Dutch museum to pay £172K to owners of Nazi-looted painting it won’t return
search

The latest Jewish News

Read this week’s digital edition

Click Here

Dutch museum to pay £172K to owners of Nazi-looted painting it won’t return

Dutch government’s Restitutions Committee decided that the Museum de Fundatie in Zwolle should keep the works because the public had a right to see it

Museum de Fundatie (Wikipedia/Author	Michielverbeek/ Attribution-ShareAlike 4.0 International (CC BY-SA 4.0)  https://creativecommons.org/licenses/by-sa/4.0/legalcode)
Museum de Fundatie (Wikipedia/Author Michielverbeek/ Attribution-ShareAlike 4.0 International (CC BY-SA 4.0) https://creativecommons.org/licenses/by-sa/4.0/legalcode)

A Dutch museum will compensate the rightful owners of a Nazi-looted painting the government said it could keep because displaying it would benefit the public interest.

Museum de Fundatie in Zwolle has agreed to give £172,000 ($240,000) to the descendants of Jewish Holocaust victims who under duress sold the 1635 painting “Christ and the Samaritan Woman at the Well” by Bernardo Strozzi, the Noordhollands Dagblad reported Monday. It has not been assessed, thus its value is unknown.

The painting, which was sold by Richard Semmel of Berlin, is one of several artworks that the Dutch government’s Restitutions Committee has acknowledged as looted art. The committee holds, however, that the museums should be allowed to keep and display the paintings because the public’s right to have access to the culturally significant works outweighs the interests of the rightful owners.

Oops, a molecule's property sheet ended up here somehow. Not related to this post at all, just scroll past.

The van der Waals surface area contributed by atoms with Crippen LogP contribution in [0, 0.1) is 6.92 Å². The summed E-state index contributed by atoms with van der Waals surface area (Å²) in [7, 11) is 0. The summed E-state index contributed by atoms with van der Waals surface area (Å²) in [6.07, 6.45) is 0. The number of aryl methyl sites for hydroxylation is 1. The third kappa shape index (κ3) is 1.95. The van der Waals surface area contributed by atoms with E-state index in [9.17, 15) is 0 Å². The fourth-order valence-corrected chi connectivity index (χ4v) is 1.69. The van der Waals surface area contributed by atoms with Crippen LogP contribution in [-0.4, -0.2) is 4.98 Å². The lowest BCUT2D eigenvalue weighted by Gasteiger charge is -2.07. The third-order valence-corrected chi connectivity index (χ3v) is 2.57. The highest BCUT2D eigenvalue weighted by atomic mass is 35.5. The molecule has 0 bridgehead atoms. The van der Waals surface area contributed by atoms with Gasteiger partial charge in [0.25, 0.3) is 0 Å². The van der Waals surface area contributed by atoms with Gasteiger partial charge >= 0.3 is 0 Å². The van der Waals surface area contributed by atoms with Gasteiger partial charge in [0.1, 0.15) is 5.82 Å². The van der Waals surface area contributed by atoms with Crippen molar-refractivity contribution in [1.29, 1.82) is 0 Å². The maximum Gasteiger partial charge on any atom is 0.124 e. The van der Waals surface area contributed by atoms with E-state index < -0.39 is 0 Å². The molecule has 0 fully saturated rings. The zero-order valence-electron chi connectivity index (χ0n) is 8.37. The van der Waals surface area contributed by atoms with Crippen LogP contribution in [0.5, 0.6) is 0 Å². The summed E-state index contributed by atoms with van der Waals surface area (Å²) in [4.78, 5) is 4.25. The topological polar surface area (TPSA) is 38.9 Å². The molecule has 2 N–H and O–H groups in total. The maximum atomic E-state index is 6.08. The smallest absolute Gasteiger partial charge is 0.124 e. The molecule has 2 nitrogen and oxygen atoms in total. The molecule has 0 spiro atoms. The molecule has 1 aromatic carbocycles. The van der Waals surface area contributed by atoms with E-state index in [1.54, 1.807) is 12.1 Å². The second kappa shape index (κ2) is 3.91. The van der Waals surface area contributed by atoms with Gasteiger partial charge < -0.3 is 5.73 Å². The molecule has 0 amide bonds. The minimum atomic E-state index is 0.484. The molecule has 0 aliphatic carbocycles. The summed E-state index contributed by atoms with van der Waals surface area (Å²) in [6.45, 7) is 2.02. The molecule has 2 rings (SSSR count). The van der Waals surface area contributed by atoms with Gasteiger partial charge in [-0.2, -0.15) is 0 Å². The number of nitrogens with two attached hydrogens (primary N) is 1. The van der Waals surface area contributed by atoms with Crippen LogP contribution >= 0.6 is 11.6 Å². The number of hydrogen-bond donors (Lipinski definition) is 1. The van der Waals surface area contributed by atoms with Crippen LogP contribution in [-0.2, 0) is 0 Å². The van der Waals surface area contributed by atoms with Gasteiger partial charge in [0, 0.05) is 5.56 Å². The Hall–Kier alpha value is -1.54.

This approach, which is unique among countries that say they are interested in resolving ownership issues among Nazi-looted art, has exposed the Netherlands to international scrutiny and criticism.

It risks “turning the Netherlands from a leader in art restitution to a pariah,” restitution expert Anne Webber and Wesley Fisher, the director of research for the Conference on Jewish Material Claims Against Germany,  wrote last year in an op-ed.

The best-known looted item on display in the Netherlands is “Painting with Houses” by Wassily Kandinsky, whose worth is valued at $20 million at least. Amsterdam’s municipal museum, Stedelijk, acknowledges it was looted but has not offered to compensate the rightful owners, who have sued the museum and lost.

Help perform the greatest mitzvah: save a life

While life in Israel has returned to normal and hopes are high that Britain is set for a summer without restrictions thanks to vaccines, for billions around the world there is no such imminent light at the end of the tunnel. In the majority of countries around the globe, particularly the poorest, the vaccine rollout has barely kicked off.

That's why Jewish News, the leading source of news and opinion for the entire UK community, is throwing its full weight behind UNICEF’s VaccinAid campaign by using this platform usually reserved for encouraging donations towards our own journalism to instead urge our readers around the globe to perform the greatest mitzvah: saving a life.

We have never before done this for any charity fundraiser but it's hard to recall a campaign that affects so many people, and indeed an entire planet aching for a return to normality. Just like the Chief Rabbi and Rachel Riley, we hope to boost the mission to deliver two billion vaccines, 165 million treatments and 900 million test kits around the world by the end of this year.

Please donate as much as you can, in the spirit of the Talmudic sages: “to save one life is to save the world entire”

read more:
comments